Friday May 08, 2009

Amusement Parks and Accelerometers

Amusing Ourselves with Sensors in the Field

My son's math/science club had an opportunity to see a real rocket launch at Vandenberg Air Force Base this week. Unfortunately, the weather was bad enough that our NASA hosts decided not to attend the launch which took away our inside track to the day's activities. We were already half way to Vandenberg (approximately 250miles away) when we found this out. Faced with the prospect of a long trip with the chance of seeing nothing through the fog we decided to change our plans, so we vectored off to Santa Cruz and its famous beach boardwalk for a little Sun SPOT-based physics fun.

You see, Santa Cruz boardwalk includes a bunch of amusement park rides. Our crack team of researchers (the 4th & 5th grade math/science club) decided to use the Sun SPOTs to measure the G forces experienced in some of these amusement park rides. Fortunately, the standard Sun SPOT Telemetry Demo is just perfect for this application. It displays, in real time, the output of all three axes of the accelerometer and a total G force reading. By simply putting a Sun SPOT in someone's pocket while they ride the ride, we can see what G forces their body is being exposed to. We measured 5 different rides:

  • Starfish - a spinning ride
  • SeaSwing - a large rotating swing ride
  • Bumper Cars
  • Hurricane - a roller coaster
  • Drop Zone - a vertical drop ride

Lets take a look at the project in a little more detail and see what we can learn.

Accelerometer Background

We used the eSPOT 3-axis accelerometer to monitor the motion. The Telemetry Demo application consists of two parts, one that runs on the eSPOT device and one that runs on the host computer. The application that runs in the eSPOT device takes accelerometer readings of all three dimensions and sends them over the base station to the where the data is received and plotted live on a laptop computer and saved for later analysis. (Yes, as you may have guessed, this implies that I was carrying a laptop computer around an amusement park - I wear my geek badge proudly) Accelorometer.png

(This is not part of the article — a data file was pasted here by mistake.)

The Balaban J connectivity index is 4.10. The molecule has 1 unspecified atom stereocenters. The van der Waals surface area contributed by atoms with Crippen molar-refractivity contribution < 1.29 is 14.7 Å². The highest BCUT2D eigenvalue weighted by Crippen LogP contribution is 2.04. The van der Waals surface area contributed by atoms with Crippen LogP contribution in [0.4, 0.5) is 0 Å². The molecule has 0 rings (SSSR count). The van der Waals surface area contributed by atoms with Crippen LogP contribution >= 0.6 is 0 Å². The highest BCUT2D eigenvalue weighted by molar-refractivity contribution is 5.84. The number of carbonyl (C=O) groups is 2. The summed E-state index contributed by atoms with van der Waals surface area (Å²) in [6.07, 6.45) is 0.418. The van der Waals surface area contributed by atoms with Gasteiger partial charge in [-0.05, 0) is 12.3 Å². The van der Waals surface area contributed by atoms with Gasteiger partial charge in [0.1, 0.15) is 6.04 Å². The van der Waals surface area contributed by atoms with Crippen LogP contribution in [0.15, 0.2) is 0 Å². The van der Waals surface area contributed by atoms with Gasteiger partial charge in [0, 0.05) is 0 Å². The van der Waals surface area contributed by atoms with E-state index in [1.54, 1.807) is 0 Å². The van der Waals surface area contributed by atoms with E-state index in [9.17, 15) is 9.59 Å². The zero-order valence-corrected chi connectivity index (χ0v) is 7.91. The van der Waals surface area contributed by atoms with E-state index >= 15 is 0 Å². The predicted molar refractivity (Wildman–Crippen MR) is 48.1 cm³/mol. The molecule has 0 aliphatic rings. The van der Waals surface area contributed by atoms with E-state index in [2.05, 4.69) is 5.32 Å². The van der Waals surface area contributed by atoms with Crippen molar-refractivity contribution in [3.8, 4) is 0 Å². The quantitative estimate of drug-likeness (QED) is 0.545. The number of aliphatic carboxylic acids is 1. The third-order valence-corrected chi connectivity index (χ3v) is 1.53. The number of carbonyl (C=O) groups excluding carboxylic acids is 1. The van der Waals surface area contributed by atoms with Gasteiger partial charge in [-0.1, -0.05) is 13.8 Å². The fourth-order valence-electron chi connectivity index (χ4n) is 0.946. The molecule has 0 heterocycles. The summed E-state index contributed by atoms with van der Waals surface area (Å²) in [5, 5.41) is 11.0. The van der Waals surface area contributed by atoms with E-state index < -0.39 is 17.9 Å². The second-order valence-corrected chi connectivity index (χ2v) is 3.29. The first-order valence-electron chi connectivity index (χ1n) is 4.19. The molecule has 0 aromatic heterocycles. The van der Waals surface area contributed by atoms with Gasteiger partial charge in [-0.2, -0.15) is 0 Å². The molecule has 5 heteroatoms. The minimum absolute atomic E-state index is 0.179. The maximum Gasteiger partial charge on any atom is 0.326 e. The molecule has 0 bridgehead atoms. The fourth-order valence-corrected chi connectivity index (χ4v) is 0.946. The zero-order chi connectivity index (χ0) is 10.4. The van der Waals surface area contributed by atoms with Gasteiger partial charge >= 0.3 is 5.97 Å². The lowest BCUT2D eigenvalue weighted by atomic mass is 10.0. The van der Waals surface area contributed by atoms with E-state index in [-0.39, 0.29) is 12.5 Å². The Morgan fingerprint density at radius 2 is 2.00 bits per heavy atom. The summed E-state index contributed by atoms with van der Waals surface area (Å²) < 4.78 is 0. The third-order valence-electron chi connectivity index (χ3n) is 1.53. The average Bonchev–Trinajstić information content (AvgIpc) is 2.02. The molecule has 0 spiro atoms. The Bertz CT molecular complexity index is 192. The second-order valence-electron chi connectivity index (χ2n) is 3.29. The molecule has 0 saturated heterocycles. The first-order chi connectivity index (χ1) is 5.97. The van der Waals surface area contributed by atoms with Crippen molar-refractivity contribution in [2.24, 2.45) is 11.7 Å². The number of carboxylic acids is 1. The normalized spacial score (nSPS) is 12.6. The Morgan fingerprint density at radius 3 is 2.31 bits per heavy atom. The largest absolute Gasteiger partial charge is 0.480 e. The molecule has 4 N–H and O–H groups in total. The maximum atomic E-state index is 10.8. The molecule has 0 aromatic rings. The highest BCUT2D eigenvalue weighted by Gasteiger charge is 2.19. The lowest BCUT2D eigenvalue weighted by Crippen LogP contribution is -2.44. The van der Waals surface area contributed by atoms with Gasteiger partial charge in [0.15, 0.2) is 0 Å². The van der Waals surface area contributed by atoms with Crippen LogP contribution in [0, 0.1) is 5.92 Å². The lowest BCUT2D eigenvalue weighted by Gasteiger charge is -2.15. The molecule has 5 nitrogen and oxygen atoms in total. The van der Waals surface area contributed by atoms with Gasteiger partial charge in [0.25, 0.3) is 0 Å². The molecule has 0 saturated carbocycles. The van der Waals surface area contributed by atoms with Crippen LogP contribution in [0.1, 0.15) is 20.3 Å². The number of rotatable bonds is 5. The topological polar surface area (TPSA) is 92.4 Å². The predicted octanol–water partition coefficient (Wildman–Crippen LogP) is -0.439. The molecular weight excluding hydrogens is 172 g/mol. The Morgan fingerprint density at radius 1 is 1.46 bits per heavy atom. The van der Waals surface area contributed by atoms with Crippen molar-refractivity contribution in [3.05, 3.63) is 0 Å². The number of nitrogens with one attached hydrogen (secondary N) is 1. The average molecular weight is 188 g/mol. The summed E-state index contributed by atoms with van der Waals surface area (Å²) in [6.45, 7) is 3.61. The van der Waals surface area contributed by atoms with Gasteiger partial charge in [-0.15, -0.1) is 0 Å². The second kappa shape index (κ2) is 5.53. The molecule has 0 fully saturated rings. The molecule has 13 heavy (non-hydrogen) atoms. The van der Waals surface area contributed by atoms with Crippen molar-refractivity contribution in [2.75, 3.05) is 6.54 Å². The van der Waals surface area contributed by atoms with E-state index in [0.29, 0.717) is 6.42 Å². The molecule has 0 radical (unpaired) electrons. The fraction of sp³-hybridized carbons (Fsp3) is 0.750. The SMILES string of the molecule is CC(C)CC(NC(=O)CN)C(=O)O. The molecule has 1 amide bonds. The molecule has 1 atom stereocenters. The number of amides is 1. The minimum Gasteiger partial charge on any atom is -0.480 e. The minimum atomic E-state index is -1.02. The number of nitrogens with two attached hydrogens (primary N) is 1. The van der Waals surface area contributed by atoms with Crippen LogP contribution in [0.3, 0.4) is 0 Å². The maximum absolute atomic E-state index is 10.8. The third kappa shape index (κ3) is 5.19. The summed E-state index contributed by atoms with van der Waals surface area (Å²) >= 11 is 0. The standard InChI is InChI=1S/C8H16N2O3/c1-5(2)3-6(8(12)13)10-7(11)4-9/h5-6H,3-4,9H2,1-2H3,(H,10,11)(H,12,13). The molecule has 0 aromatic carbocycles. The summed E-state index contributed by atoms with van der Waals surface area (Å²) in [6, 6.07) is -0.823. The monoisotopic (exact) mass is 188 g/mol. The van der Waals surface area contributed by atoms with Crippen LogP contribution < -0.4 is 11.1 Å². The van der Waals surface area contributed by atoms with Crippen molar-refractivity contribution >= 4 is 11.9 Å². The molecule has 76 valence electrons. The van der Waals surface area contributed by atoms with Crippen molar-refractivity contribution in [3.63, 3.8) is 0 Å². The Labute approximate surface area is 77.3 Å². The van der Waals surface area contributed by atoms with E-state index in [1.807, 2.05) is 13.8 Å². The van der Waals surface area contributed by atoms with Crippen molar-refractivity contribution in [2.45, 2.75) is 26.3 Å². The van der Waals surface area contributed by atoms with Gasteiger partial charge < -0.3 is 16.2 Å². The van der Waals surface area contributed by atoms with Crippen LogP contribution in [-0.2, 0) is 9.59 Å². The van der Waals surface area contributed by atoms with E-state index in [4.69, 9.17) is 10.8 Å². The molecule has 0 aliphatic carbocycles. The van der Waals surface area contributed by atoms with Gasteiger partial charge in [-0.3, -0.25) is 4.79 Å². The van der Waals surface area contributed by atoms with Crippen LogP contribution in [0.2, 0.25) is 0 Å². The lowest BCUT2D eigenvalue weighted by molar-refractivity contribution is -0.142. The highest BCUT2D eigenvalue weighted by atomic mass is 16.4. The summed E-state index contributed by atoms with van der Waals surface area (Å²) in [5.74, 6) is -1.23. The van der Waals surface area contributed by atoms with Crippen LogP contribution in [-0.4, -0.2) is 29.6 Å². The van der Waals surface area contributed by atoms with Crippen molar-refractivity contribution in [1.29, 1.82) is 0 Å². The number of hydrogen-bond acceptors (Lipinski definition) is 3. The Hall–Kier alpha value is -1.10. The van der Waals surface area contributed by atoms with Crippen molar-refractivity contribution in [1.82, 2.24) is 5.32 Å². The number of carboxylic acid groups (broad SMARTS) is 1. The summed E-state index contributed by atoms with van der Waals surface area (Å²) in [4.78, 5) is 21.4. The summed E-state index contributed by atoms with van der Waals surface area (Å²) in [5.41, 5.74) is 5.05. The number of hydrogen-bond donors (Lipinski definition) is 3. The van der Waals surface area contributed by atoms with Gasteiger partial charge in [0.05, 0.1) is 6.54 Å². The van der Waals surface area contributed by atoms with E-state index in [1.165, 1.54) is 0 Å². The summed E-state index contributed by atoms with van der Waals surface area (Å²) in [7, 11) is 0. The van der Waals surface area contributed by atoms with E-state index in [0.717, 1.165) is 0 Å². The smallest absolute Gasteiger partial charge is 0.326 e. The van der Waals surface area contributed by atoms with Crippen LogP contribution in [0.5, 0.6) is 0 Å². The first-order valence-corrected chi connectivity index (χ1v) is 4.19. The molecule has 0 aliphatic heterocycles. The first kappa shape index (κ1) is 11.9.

The accelerometer on the eDemoBoard is actually 3 separate accelerometers, one for each dimension. The accelerometers are very tiny Micro Electro-Mechanical Systems (MEMS) devices hidden in a computer chip package. You can imagine that an accelerometer is made of two main parts suspended between two mounts. One of the parts connects to both mounts; we'll call it a bridge. The other only connects to one of the mounts, we'll call it the diving board. There is a mass on the end of the diving board so that it will wiggle around with respect to the bridge when the accelerometer is moved.